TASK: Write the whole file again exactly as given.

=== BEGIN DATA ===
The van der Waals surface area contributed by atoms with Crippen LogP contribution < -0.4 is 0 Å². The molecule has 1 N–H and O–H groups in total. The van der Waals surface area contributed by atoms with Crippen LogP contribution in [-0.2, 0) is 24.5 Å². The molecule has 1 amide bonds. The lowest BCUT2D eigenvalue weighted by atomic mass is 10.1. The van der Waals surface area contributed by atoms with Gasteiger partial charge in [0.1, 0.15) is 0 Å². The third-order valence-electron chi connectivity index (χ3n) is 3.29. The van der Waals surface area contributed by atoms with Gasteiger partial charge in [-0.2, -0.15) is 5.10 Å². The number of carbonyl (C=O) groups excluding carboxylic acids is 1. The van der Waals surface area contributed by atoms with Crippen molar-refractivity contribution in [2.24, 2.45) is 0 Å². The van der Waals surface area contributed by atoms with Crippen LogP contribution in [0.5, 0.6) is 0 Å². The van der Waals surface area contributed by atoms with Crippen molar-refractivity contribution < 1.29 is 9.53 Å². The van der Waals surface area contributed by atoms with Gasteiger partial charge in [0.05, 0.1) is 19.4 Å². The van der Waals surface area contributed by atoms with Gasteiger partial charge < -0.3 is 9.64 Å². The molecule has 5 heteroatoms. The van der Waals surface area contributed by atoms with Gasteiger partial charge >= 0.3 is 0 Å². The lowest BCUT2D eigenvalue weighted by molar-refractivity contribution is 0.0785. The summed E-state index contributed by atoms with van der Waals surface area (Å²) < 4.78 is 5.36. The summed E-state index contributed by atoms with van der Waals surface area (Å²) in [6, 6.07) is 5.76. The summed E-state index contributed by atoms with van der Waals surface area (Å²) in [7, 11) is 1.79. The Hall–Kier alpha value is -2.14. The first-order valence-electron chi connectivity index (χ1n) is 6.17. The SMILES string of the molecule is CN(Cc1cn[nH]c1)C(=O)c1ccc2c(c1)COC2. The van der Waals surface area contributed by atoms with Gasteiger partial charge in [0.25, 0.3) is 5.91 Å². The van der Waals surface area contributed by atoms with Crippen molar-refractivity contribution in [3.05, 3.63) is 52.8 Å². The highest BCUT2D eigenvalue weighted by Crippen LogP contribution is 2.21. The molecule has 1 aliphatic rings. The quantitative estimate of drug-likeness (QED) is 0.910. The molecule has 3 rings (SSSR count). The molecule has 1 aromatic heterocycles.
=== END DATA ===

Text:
The van der Waals surface area contributed by atoms with Crippen LogP contribution < -0.4 is 0 Å². The molecule has 1 N–H and O–H groups in total. The van der Waals surface area contributed by atoms with Crippen LogP contribution in [-0.2, 0) is 24.5 Å². The molecule has 1 amide bonds. The lowest BCUT2D eigenvalue weighted by atomic mass is 10.1. The van der Waals surface area contributed by atoms with Gasteiger partial charge in [0.1, 0.15) is 0 Å². The third-order valence-electron chi connectivity index (χ3n) is 3.29. The van der Waals surface area contributed by atoms with Gasteiger partial charge in [-0.2, -0.15) is 5.10 Å². The number of carbonyl (C=O) groups excluding carboxylic acids is 1. The van der Waals surface area contributed by atoms with Crippen molar-refractivity contribution in [2.24, 2.45) is 0 Å². The van der Waals surface area contributed by atoms with Crippen LogP contribution in [0.5, 0.6) is 0 Å². The van der Waals surface area contributed by atoms with Crippen molar-refractivity contribution < 1.29 is 9.53 Å². The van der Waals surface area contributed by atoms with Gasteiger partial charge in [0.05, 0.1) is 19.4 Å². The van der Waals surface area contributed by atoms with Gasteiger partial charge < -0.3 is 9.64 Å². The molecule has 5 heteroatoms. The van der Waals surface area contributed by atoms with Gasteiger partial charge >= 0.3 is 0 Å². The lowest BCUT2D eigenvalue weighted by molar-refractivity contribution is 0.0785. The summed E-state index contributed by atoms with van der Waals surface area (Å²) < 4.78 is 5.36. The summed E-state index contributed by atoms with van der Waals surface area (Å²) in [6, 6.07) is 5.76. The summed E-state index contributed by atoms with van der Waals surface area (Å²) in [7, 11) is 1.79. The Hall–Kier alpha value is -2.14. The first-order valence-electron chi connectivity index (χ1n) is 6.17. The SMILES string of the molecule is CN(Cc1cn[nH]c1)C(=O)c1ccc2c(c1)COC2. The van der Waals surface area contributed by atoms with Gasteiger partial charge in [0.25, 0.3) is 5.91 Å². The van der Waals surface area contributed by atoms with Crippen molar-refractivity contribution in [3.05, 3.63) is 52.8 Å². The highest BCUT2D eigenvalue weighted by Crippen LogP contribution is 2.21. The molecule has 1 aliphatic rings. The quantitative estimate of drug-likeness (QED) is 0.910. The molecule has 3 rings (SSSR count). The molecule has 1 aromatic heterocycles.